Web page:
said, that he could not refrain from expressing his satisfaction at the determined and vigorous course which it was proposed to pursue for the purpose of suppressing the system of crime which prevailed in many districts of Ireland. But it had been supposed that the first object of calling Parliament together was to pass a Bill of Indemnity for the course pursued by the Government as to the Bank Charter Act; and yet they were now told that it was not the intention of the Government to ask for any such Bill. The recommendation, however, to the Bank was such, that Her Majesty had been advised to say that it must have led to an infringement of the law; and it appeared to him singular that Her Majesty's Government should suppose that a recommendation to violate an Act of Parliament could be disposed of in so summary a way. But this was not all. He had been waiting anxiously to hear what were the intentions of Her Majesty's Government; and the next declaration which he had heard was this—not only that the Government required no Bill of Indemnity, but that it was not the intention of Government to alter the Act of 1844—which, in his opinion, if not the cause of it, had greatly exaggerated the recent commercial distress, and made that very great which without it would have been little or nothing. He trusted that, if that intention were persevered in, some opportunity in that House and in the other would be afforded of taking the sense of the Legislature upon the subject. His noble Friend had been taunted with being a Member of the Government at the time when that Act was passed; but he thought that no blame was imputable to Sir Robert Peel, or to the Government of that day, for passing the measure, because all persons acquainted with the operation of such measures knew that, until they were tried, the most sagacious might be disappointed as to their effects. At the time when that Bill passed he had remarked that it was an experiment, and that he felt considerable doubt as to the operation of the complicated species of machinery which the Act provided; but it would be most unjust to impute blame or ignorance to any one for proposing it, though he did blame the blindness to public opinion which was evinced by those who still denied that it had signally failed in the opinion of the country at large. In the way of commercial pressure, he recollected nothing equal to what had been experienced during the last four months. Houses had failed by dozens; indeed, he believed that he could sum up nearly 100 commercial establishments whose business had been suspended. Some very extraordinary causes had been assigned for that state of things. The noble Lord had spoken of imprudent speculations: a portion of these unfortunate merchants had no doubt engaged in imprudent speculations; but these speculations were prudent at one time, and were entered into from reliance on the Government; but they be- came imprudent in consequence of the measures of the Government affecting the West India and Mauritius trade. The state of these colonies was quite indescribable: even the bills of agents drawing upon their proprietors at home were not taken up. Over-trading was also spoken of; but what was properly called an overtrading? It was where a man traded beyond the proper means of his capital, and that capital was a connexion of capital and credit. So these houses were carrying on business with a certain portion of capital and a certain portion of credit; and so the whole trade of the country was carried on. If, therefore, they said that these merchants were over-traders, and without pity to be condemned as having brought their own ruin on themselves, they would in fact destroy, as they had destroyed, the greatness of the commerce of this country. When that credit was wholly or even partially withdrawn, then interest rose to 10, 12, or 15 per cent, and that produced at last a total suppression of credit. Under the old system, the Bank occasionally afforded accommodation as low as three per cent, or even 2½ per cent; and if it was the intention of the Government not to remove the present restriction which prevented that from being done, he could only assure them that they had called Parliament together for the purpose of encountering a larger amount of unpopularity than any Government had encountered for many years; for if there was one measure which, in the commercial world, had excited more opposition than any other, it was the Bank Charter Act of 1844. The avowed object of it was to secure payments in specie; and it was said that there was no security for the punctual payment on demand of notes in specie unless the Legislature regulated the issue from the Bank. He had always said that there was great mischief in having the issue and the banking department united; and this was an illustration of it. What had been the result? The Bank, with three millions in its stores, was on the point of stopping payment. It was in danger of exceeding the limits of the Act, but it was in no danger of not being able to pay its notes in specie. The consequence was, that, instead of regulating their issues as the old Bank of England did, they relieved themselves by raising to a usurious rate the interest of money. When this matter came to be more closely considered, he hoped that another branch of the subject would not be overlooked; but that they would inquire whether they had not too hastily determined on the repeal of all the usury laws. He believed that the repeal of the usury laws was a part of that free trade which included everything foolish in legislation. Of this he was quite sure, that if it were established frequently, or occasionally even, the interest of money might be raised to 7 or 8 per cent, the entire destruction of all the trade and all the manufacturing interest of the country must follow. It would then go to countries where capital was cheaper, or where, at all events, the rate of interest was not subjected to fluctuations from 2½ to 8 per cent. Again, he should like to have heard some explanation why the Bank was to ask a minimum interest of 8 per cent. The rate of interest out of doors was, at that time, 7, 6, or 5 per cent; and if it was said, why then did not people go elsewhere than to the Bank? the answer was, that perhaps twenty millions sterling-might be out in bills at six weeks; and as the larger portion of them must be renewed, at whatever price, the Bank had the opportunity of forcing 8 per cent from those unfortunate merchants, now called over-traders, though their over-trading arose from the operations of the Bank. The noble Lord took credit to the Government for the delay in issuing their recommendation to the Bank; but he forgot that, if issued much sooner, it would have had the effect of saving a number of houses from ruin. Why that particular time should have been chosen by the Government, he could not imagine, except that the pressure of necessity came on them from all quarters. That the relaxation of that restriction was necessary, was exclusively proved by the fact, that, no sooner was the order given to the Bank, than general confidence returned. If that relaxation produced the instantaneous effect described by the noble Lord, the evil must be attributed to the restriction which was so relaxed. The whole state of the circulation was relaxed from the moment when that resolution was adopted. Upon the other causes of this crisis he quite agreed that no effect could be well attributed to the operations in the corn trade, because that trade was in pretty much the same state as if no alteration had taken place in the corn law. The necessity for importation had undoubtedly its effect in pressing the balance of exchange against this country; but when they found that 4,000,000l. or 5,000,000l. only went out of the country, whilst the Bank had 15,000,000l. or 16,000,000l. in its stores, and was positively encumbered with its gold, no great effect could have been produced, if it had been relieved of 4,000,000l. or 5,000,000l. only; and he firmly believed that, if the Bank had not had the terror of the Act of 1844 before its eyes, it would have gone on with the existing supply of bullion without any panic, precisely as before. Much of the calamity which had afflicted the country might be traced to the operation of the late commercial measures which been introduced into this country. Upon this subject there was a fallacy into which the mere free-trader was constantly falling, in illustration of which he would take the article of sugar, as that was an article on which the change had been very recent. The free-trader seemed to think that the mere cheapness of the price of an article was that on which everything else depended, whether that cheapness was the result of British or of foreign industry. Now he totally differed from this opinion. The fallacy of the system rested upon this—the free-trader said, that the cheapness of an article was everything, whereas he (Lord Ashburton) said it was not the cheapness, but the means which the purchaser had of purchasing. Now, what did it avail to the consumer if they brought sugar down 2d. or 3d. in price, if, at the same time, they took away—and their Lordships would remember that the same policy had been applied to all other articles as well as to sugar—if they took away the means which ordinary men had of buying it altogether? If they destroyed the means by which their own countrymen could, by the produce of their own industry, buy a cheaper article, it was of no use to make it cheaper.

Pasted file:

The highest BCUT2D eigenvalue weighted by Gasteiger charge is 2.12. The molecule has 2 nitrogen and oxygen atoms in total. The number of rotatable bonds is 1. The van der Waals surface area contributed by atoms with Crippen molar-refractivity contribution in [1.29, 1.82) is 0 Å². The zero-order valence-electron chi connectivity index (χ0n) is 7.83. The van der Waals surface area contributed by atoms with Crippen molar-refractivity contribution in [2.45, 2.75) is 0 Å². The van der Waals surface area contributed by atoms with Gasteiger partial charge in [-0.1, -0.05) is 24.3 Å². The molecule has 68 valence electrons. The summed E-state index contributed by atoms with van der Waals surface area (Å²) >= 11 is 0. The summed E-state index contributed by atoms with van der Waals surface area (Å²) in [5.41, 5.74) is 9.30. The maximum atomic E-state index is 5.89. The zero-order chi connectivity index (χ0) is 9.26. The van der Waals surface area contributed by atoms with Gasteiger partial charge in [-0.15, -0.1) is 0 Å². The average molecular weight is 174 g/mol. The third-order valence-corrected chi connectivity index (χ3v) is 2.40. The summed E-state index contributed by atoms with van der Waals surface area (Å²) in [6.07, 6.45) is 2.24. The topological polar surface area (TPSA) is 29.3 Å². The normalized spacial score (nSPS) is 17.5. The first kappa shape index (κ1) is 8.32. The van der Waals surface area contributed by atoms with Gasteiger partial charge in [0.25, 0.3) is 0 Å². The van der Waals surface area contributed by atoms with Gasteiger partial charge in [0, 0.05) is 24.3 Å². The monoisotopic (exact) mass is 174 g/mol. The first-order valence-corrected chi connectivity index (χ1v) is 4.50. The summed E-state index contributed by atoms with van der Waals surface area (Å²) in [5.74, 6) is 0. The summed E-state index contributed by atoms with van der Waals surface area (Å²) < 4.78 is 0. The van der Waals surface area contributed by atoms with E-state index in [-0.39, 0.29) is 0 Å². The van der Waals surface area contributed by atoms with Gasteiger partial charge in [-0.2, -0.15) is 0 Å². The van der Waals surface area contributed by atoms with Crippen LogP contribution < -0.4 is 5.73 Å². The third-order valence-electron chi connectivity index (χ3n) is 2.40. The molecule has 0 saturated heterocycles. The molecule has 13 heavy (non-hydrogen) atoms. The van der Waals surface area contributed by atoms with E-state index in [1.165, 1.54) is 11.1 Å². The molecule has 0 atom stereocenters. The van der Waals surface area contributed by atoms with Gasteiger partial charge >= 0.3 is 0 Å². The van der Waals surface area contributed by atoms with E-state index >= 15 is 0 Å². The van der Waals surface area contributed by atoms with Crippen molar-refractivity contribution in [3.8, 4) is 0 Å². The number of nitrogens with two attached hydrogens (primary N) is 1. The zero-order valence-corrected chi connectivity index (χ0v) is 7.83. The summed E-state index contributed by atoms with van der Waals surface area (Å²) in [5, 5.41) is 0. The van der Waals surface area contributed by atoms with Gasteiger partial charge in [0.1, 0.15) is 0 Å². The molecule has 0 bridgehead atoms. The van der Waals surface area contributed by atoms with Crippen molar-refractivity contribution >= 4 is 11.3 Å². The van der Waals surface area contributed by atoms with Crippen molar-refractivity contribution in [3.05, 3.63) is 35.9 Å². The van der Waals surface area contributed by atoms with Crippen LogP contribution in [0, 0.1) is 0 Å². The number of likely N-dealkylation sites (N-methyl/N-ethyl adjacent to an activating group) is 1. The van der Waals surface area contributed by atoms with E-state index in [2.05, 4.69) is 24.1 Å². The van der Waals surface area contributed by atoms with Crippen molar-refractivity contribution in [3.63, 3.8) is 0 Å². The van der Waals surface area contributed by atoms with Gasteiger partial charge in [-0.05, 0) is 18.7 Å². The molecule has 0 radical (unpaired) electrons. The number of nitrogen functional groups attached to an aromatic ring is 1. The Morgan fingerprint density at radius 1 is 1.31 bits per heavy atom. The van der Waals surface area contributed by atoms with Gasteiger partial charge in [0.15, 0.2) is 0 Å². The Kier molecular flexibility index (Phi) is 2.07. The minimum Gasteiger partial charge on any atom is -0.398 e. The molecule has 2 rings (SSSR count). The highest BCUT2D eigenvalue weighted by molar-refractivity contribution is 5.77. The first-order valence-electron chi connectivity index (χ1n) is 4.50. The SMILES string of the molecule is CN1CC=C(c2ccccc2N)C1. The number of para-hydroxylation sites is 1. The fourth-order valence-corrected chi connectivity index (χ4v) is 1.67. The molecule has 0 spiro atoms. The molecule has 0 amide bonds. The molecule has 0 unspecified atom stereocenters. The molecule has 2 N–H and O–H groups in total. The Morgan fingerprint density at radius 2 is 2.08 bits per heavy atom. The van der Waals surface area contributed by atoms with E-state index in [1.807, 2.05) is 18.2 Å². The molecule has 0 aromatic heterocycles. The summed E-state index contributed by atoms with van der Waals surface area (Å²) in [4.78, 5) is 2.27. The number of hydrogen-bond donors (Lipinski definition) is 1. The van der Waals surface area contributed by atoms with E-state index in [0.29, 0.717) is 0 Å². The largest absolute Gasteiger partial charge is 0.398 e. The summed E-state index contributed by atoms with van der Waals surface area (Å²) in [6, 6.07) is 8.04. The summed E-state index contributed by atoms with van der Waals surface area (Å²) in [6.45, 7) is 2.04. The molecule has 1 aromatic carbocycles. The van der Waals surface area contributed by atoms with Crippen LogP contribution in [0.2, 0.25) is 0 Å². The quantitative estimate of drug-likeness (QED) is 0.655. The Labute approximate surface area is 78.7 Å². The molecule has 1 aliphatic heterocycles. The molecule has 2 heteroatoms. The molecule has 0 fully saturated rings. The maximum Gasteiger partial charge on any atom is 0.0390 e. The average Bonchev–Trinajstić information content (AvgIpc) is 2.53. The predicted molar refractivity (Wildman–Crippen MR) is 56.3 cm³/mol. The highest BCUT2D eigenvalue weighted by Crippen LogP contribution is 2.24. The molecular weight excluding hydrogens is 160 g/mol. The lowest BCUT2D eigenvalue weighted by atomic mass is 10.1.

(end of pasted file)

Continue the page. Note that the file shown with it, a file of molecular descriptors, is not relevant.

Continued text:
said, that when Parliament was called together last Session, he took occasion to censure the delay of noble Lords opposite in delaying to apply for an indemnity for an act which, though certainly right in itself, was yet a breach of law; and his argument then was, that when the protection of indemnity was required, it was the duty of those who required that protection to lose no time in applying for it. That being the case, he could not but approve of the resolution taken in the present instance to call Parliament together quam primum, though certainly none of their Lordships could have felt so much as he had done that which a noble Friend of his had already referred to as the inconvenience of Parliament meeting at the present time. Noble Lords opposite had placed themselves in a position in which it was probable, or at least possible, that an indemnity might be needed; because, if that act had been done which was contemplated, and if that act was illegal, which there was no doubt it was, they would then have required an Act of Indemnity. But he thought he must have misunderstood the noble Marquess opposite when he represented Lord John Russell and the Chancellor of the Exchequer as giving their advice to the Bank in their capacity of private individuals. It would be the most unbecoming thing possible, with all respect to his noble Friend, that these individuals, however distinguished, should, in their private capacity, have given advice to such a body as the Bank. He had nothing further to say regarding the indemnity except this—that if anything had been done which required an indemnity, there would have been no difficulty in obtaining it. But it was his clear and deliberate conviction, even before this question had attained that fearful magnitude which it now did—even in the earlier part of last autumn—whether or not this was the proper course to be adopted—whether or not Ministers had taken the right way, he did not stop to inquire; being satisfied that interference was absolutely necessary, and that the interference, when it took place at all, must be with the Bank Charter Act, and therefore with that he was disposed to be satisfied, and to raise no further question or comment. But he could not help stating that when he saw a course of events most painful to his mind, particularly when he saw the effects that were produced upon the whole commerce of the country by the acts of the Bank itself in changing so often their course of proceedings; first lowering the rate of interest, afterwards as suddenly raising it, when it ought not to have been suddenly so raised; then, ultimately, on raising it so high as almost to amount to a refusal; and, last of all, in refusing it altogether; and then when the pressure upon the commerce of the country was becoming insupportable, and wide-spread ruin was observed in all directions, that Government was obliged to interfere, and to interfere by directing the company to alter their course even as if no Act of Parliament were in existence at all—when he witnessed all this, he felt he must denounce a company possessed of such im- mense powers; and doubts, or rather more than doubts, had passed through his mind, whether the existence of a great body such as this, possessed of so much influence and power over all the commercial concerns of the empire—whether the existence of such a body was not too dearly purchased, even notwithstanding all the benefits it might confer. Before sitting down he wished to express his opinion, though it would be very shortly, upon that other cause which had brought Parliament together—the state of the sister kingdom. There was no man who felt more than he did how much we owed to Ireland, as reparation for the evil policy which, for successive centuries, had been inflicted upon her. No man was more ready than he was to confess how much was due from this country to that, and from the empire at large. But, at all events, one thing was clear beyond dispute, that before any attempt was made to repay that which might be still owing, or to retrace their steps, if they had taken any steps in the wrong direction—before anything could be attempted or thought of, or even named in debate, except as a topic for discussion—the one thing needful was, that the present state of the country should by the force of law be altered. To be sure, it was only in five or six counties that this deplorable state of things existed; but there could be no doubt that if these outrages were suffered there, they would not be long confined to those five or six counties. For what was the present war waged by these wicked men, and by the still more wicked, because less ignorant men, the instigators of their crimes, be they lay or clerical? Why, the war was waged against property itself; and therefore to think, as some would tell them, to hope to put an end to this state of things, and to put down these enormous crimes by any improvement in the law of landlord and tenant—by the introduction of what was called a law of tenant-right, was absurd and preposterous. Why, it was not a new law of landlord and tenant—it was not compensation for the outlay which a tenant might have made during his lease, or which a tenant at will might have made during his holding at will—that was not what these men wanted—what they wanted was, that there should be no law of landlords at all—that the relation of landlord and tenant should cease by the tenant becoming the landlord, and by the landlord being expelled or exterminated from the country. If, therefore, he saw—which he must confess he did not—any project of law which, rendering justice to the one party, would yet relieve the other—which, without injury to the landlord, would yet secure the interest of the tenant—which, without interfering with the sacred rights of property, would place the tenure of land on a more equitable and solid footing than it now stood on—even if he saw such a measure, which he did not—for he must say that the question was surrounded with far more difficulties than the greatest talkers on the question could conceive—even if he found one, he would say this was not the time—this was not the moment—it was not to be thought of—it was not to dreamt of—far less to be mentioned, until the law were vindicated, and the perpetrators of murder, with the abettors and instigators of murder, put down. He well recollected, that in 1812, when a foul assassination was committed in the lobby of the House of Commons—it was early in the period when an inquiry was instituted into the Orders of Council—in which his noble Friend (Lord Ashburton) and himself took the principal share—he well remembered going to Lord Castlereagh on the morning after the murder, and that in consequence of a report which had that day been spread abroad, that the Orders in Council had led to the assassination; he strongly recommended to Lord Castlereagh, that at least some interval of time should elapse between that assassination and the recall of those measures. For it had been reported, and very generally, that the assassin was an American merchant; and that the murder he committed had some connexion with the Orders in Council, and therefore, though nothing could be more just than that these Orders should be recalled, he (Lord Brougham) thought, that at least, some delay should take place in order to dissociate this event from that. Upon the same grounds, he insisted now, that whatever they did in Ireland, ought to be done, not because of these outrages—not with a view to prevent their continuance, or their repetition, but that it ought to be put down upon its own ground; and that these outrages should be put down independently, and by the strong arm of the law. Ireland stood in a position at this hour of shameful and hateful pre-eminence. It was the country in the whole civilised world in which life was the least secure; there was no country in the whole world, including even the most savage and barbarous people, in which life was less secure than in Ireland. Could their Lordships conceive a system which was more likely to extend the number of its converts than one which was intended to put an end not only to the claims of the landlord, but really to all legal claims whatever? For he observed that one of the late murders which had been committed was that of a person who had lent money, and who held judgment against his debtors, when these debtors entered into a conspiracy to shoot their creditor. What the measures that were necessary for putting down this detestable state of things might be, he agreed with his noble Friend, it would be better not now to speculate upon, but to wait until they were fairly before them. He was sure that from no quarter of the House would any measure meet with any thing but the strongest desire to support the dignity of the law; they would go all possible lengths to restore its supremacy; and he hoped the noble Lords opposite, in this as in other measures, would cautiously avoid the error of adopting this course, or of refraining from that, to conciliate this knot of men, or to neutralise the enmity of that. Let them take their own course—let them throw themselves upon Parliament and the country—let them propose those measures which they themselves approved of, and he would answer for it that they would receive the general support of both Houses of Parliament; and they would have the satisfaction of doing their duty without the disadvantage—though he knew that to them was a very minor consideration—without the disadvantage of risking their authority, or risking their tenure of office. Nay, he would state farther, that even in the other House, any well-considered measure on their part would be received without any serious chance of opposition from any quarter whatever. One party would support them because it was right, and another party because the Government hid fair for a long tenure of office; because he would state that the present Government had as fair a chance as any set of men he ever saw in office to carry those measures which they believed to be for the benefit of the country. With respect to the benefit to be derived from interfering with the pastors of the people, that was a point equally difficult to abstain from or to handle; but he hoped that the law would be made sufficient even to cope with them. He believed that some of them had already been guilty of illegal acts. If the accounts which he had seen were not greatly exaggerated, those accounts would make the parties answerable to criminal law even as it now stood. But if the law could not reach them, or if the execution of the law, in the peculiar state of society at present, was found to be surrounded with insurmountable difficulties, then the new law which Government asked for must be made so stringent as to reach them without doubt or uncertainty; and he was sure that no real friend of Ireland could feel otherwise than the greatest anxiety that all great criminals should be brought to justice.